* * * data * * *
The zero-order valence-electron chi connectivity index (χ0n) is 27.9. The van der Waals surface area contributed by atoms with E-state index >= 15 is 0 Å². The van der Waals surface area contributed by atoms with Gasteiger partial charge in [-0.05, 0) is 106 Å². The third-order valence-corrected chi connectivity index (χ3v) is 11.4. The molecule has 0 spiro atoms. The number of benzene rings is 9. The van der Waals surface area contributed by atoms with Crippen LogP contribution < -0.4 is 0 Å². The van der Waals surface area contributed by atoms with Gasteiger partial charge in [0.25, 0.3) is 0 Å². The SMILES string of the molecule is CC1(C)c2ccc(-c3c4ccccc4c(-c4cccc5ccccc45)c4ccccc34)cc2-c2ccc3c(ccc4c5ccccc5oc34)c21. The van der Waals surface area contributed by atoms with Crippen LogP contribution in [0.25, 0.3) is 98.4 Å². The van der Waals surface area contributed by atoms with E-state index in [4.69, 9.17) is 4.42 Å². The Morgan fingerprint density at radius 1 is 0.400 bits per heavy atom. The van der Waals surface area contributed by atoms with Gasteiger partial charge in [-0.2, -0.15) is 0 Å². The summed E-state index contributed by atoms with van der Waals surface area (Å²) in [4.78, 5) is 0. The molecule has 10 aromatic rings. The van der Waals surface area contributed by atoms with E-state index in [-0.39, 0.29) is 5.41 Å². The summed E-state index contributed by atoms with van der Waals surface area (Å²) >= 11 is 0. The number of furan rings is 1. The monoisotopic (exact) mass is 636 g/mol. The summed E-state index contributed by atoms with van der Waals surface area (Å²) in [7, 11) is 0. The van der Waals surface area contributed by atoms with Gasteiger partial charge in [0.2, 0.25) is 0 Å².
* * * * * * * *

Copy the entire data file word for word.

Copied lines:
The zero-order valence-electron chi connectivity index (χ0n) is 27.9. The van der Waals surface area contributed by atoms with E-state index >= 15 is 0 Å². The van der Waals surface area contributed by atoms with Gasteiger partial charge in [-0.05, 0) is 106 Å². The third-order valence-corrected chi connectivity index (χ3v) is 11.4. The molecule has 0 spiro atoms. The number of benzene rings is 9. The van der Waals surface area contributed by atoms with Crippen LogP contribution < -0.4 is 0 Å². The van der Waals surface area contributed by atoms with Gasteiger partial charge in [0.25, 0.3) is 0 Å². The SMILES string of the molecule is CC1(C)c2ccc(-c3c4ccccc4c(-c4cccc5ccccc45)c4ccccc34)cc2-c2ccc3c(ccc4c5ccccc5oc34)c21. The van der Waals surface area contributed by atoms with Crippen LogP contribution in [0.25, 0.3) is 98.4 Å². The van der Waals surface area contributed by atoms with E-state index in [4.69, 9.17) is 4.42 Å². The Morgan fingerprint density at radius 1 is 0.400 bits per heavy atom. The van der Waals surface area contributed by atoms with Gasteiger partial charge in [-0.2, -0.15) is 0 Å². The summed E-state index contributed by atoms with van der Waals surface area (Å²) in [4.78, 5) is 0. The molecule has 10 aromatic rings. The van der Waals surface area contributed by atoms with E-state index in [-0.39, 0.29) is 5.41 Å². The summed E-state index contributed by atoms with van der Waals surface area (Å²) >= 11 is 0. The number of furan rings is 1. The monoisotopic (exact) mass is 636 g/mol. The summed E-state index contributed by atoms with van der Waals surface area (Å²) in [7, 11) is 0. The van der Waals surface area contributed by atoms with Gasteiger partial charge in [0.2, 0.25) is 0 Å².